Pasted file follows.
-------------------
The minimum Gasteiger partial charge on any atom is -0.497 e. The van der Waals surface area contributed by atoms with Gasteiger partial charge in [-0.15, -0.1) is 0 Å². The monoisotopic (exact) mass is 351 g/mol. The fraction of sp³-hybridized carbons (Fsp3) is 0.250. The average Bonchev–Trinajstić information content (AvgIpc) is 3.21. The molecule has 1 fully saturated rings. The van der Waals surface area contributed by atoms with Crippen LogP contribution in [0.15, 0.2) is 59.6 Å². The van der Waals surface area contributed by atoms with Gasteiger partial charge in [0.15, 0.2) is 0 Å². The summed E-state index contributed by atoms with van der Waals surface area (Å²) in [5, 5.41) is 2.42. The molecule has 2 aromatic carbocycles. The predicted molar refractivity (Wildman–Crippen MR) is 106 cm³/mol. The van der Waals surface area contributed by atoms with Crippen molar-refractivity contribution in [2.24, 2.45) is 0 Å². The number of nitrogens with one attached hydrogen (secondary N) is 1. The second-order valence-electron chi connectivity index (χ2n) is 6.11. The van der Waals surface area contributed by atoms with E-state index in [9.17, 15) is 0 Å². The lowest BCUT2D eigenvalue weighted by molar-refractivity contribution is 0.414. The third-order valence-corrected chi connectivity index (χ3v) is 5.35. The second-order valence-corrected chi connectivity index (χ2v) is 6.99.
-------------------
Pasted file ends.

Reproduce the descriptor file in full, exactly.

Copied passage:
The minimum Gasteiger partial charge on any atom is -0.497 e. The van der Waals surface area contributed by atoms with Gasteiger partial charge in [-0.15, -0.1) is 0 Å². The monoisotopic (exact) mass is 351 g/mol. The fraction of sp³-hybridized carbons (Fsp3) is 0.250. The average Bonchev–Trinajstić information content (AvgIpc) is 3.21. The molecule has 1 fully saturated rings. The van der Waals surface area contributed by atoms with Crippen LogP contribution in [0.15, 0.2) is 59.6 Å². The van der Waals surface area contributed by atoms with Gasteiger partial charge in [0.15, 0.2) is 0 Å². The summed E-state index contributed by atoms with van der Waals surface area (Å²) in [5, 5.41) is 2.42. The molecule has 2 aromatic carbocycles. The predicted molar refractivity (Wildman–Crippen MR) is 106 cm³/mol. The van der Waals surface area contributed by atoms with Crippen molar-refractivity contribution in [2.24, 2.45) is 0 Å². The number of nitrogens with one attached hydrogen (secondary N) is 1. The second-order valence-electron chi connectivity index (χ2n) is 6.11. The van der Waals surface area contributed by atoms with E-state index in [9.17, 15) is 0 Å². The lowest BCUT2D eigenvalue weighted by molar-refractivity contribution is 0.414. The third-order valence-corrected chi connectivity index (χ3v) is 5.35. The second-order valence-corrected chi connectivity index (χ2v) is 6.99.